“Our balanced approach recognizes that there is no silver bullet, no single thing, that can address the many and complex needs of America’s vast economy,” Biden writes. “The act was intended to provide steady support for our economy over an extended period — not a jolt that would last only a few months.”
“Since when?” asks the office of Senate Republican Leader Mitch McConnell (R-Ky.), which already has been at work on this balmy Sunday morning looking up some of Biden’s and the president’s earlier comments on the subject.
As recently as June, at a roundtable in New York, Biden called the Recovery Act “an initial big jolt to give the economy a real head start.”
In March, the vice president said ”the Recovery Act, as we call it, provides a necessary jolt to our economy to implement what we refer as ‘shovel-ready’ projects.”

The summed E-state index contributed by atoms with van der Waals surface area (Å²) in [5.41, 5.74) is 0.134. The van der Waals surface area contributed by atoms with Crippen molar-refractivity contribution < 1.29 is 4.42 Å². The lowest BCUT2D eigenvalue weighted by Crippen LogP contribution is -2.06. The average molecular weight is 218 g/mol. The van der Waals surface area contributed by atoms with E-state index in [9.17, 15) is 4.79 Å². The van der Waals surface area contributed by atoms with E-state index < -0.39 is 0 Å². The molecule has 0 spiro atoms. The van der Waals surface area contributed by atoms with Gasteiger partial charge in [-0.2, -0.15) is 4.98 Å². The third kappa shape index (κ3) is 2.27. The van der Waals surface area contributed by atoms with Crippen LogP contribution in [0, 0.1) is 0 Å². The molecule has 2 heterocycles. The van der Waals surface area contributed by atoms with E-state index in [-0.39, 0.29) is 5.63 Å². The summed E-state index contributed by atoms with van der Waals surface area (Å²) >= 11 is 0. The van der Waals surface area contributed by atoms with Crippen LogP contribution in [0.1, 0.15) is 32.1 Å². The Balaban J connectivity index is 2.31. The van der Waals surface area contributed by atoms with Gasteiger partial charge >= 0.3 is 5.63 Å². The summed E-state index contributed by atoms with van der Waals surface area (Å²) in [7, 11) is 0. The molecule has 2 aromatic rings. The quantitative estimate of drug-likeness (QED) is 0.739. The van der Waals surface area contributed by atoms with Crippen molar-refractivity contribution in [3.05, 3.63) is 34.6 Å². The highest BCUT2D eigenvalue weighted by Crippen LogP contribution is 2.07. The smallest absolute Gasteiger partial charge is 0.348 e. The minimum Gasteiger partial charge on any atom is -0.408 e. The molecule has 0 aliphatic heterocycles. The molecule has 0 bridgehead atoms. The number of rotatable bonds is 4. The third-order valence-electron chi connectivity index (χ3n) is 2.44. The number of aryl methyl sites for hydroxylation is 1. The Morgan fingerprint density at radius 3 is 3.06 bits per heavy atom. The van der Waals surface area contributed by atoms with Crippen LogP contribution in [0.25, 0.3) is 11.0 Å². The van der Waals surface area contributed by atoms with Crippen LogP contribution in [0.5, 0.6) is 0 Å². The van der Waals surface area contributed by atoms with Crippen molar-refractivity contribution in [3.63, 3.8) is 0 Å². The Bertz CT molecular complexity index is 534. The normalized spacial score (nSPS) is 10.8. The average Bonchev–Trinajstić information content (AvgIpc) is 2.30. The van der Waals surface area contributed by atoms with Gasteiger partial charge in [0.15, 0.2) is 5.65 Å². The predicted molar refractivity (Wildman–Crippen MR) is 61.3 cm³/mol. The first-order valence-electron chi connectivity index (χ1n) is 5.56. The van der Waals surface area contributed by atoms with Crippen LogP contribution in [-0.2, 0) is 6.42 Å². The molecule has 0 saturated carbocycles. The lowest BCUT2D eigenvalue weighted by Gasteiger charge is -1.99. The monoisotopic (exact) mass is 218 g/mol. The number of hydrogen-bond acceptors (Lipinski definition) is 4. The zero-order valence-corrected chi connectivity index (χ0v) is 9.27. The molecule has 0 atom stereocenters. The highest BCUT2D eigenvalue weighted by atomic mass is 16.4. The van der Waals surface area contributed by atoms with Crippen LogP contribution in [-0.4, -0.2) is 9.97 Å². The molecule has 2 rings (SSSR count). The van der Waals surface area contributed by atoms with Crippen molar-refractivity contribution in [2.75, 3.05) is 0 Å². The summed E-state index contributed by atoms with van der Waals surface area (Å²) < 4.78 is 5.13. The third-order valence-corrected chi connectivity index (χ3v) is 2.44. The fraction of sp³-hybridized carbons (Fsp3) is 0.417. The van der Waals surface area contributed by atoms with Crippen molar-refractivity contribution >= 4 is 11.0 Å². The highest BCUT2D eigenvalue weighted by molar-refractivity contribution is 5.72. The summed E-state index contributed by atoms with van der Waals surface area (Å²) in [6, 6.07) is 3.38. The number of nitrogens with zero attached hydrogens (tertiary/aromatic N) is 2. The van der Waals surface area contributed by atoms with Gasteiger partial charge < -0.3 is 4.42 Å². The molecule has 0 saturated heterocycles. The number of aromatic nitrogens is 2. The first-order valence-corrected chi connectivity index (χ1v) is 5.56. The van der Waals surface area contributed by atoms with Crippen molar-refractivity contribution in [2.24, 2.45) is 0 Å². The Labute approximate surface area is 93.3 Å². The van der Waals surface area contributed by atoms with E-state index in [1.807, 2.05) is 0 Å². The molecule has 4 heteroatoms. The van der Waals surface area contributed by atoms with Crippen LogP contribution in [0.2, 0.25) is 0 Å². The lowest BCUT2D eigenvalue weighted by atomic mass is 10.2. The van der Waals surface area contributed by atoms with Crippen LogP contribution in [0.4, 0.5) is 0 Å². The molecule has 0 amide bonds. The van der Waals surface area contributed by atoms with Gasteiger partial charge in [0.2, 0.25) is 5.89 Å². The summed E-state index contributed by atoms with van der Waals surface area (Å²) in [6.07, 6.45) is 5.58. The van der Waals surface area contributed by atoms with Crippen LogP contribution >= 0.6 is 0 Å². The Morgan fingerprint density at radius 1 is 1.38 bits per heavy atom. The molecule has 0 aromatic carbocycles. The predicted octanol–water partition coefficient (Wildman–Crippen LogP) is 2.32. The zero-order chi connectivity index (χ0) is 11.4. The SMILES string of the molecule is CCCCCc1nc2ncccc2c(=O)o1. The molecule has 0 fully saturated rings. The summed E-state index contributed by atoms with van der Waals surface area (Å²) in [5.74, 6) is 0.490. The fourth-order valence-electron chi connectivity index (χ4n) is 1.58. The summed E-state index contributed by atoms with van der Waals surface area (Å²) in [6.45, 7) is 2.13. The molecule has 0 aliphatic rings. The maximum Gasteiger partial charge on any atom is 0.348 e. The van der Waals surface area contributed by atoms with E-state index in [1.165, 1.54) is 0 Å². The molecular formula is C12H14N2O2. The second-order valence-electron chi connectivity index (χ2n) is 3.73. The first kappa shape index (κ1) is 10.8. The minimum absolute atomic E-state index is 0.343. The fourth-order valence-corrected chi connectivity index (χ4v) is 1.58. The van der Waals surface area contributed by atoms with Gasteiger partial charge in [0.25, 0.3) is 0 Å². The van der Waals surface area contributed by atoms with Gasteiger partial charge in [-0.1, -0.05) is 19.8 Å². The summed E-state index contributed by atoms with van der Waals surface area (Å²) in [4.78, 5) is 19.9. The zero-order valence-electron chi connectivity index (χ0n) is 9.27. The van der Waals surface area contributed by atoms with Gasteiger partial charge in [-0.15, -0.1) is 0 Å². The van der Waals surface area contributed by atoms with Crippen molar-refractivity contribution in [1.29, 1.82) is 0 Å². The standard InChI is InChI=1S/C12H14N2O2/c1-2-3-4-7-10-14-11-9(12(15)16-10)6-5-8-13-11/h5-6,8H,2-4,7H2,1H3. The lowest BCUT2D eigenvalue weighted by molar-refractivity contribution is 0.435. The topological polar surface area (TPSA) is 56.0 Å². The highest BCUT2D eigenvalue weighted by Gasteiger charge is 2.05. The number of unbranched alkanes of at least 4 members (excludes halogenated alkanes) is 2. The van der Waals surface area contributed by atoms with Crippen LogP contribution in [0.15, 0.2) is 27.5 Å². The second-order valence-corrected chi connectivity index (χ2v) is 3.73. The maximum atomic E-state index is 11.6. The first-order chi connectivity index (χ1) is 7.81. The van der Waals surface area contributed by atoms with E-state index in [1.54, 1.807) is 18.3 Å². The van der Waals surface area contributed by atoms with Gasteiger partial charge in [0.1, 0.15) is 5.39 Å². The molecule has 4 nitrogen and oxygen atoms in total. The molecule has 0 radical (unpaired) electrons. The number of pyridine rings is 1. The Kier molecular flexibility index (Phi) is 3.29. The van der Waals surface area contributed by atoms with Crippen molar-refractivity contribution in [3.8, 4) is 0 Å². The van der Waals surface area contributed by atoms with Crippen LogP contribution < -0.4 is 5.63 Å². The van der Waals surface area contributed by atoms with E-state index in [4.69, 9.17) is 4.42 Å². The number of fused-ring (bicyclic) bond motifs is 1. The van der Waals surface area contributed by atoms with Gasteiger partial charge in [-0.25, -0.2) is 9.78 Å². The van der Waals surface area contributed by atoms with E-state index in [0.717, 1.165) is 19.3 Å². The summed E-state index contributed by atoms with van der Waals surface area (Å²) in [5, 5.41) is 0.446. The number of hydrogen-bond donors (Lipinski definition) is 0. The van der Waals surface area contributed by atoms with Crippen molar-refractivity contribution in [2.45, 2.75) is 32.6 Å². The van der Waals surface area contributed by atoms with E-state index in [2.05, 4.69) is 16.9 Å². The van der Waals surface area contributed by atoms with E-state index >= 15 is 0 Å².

And in November, as a new White House in planning was assembling its new economic team, President-elect Barack Obama said: “The most important thing to recognize is that we have a consensus, which is pretty rare, between conservative economists and liberal economists, that we need a big stimulus package that will jolt the economy back into shape and that is focused on the 2.5 million jobs that I intend to create during the first part of my administration. We have to put people back to work.
26 July, 2009
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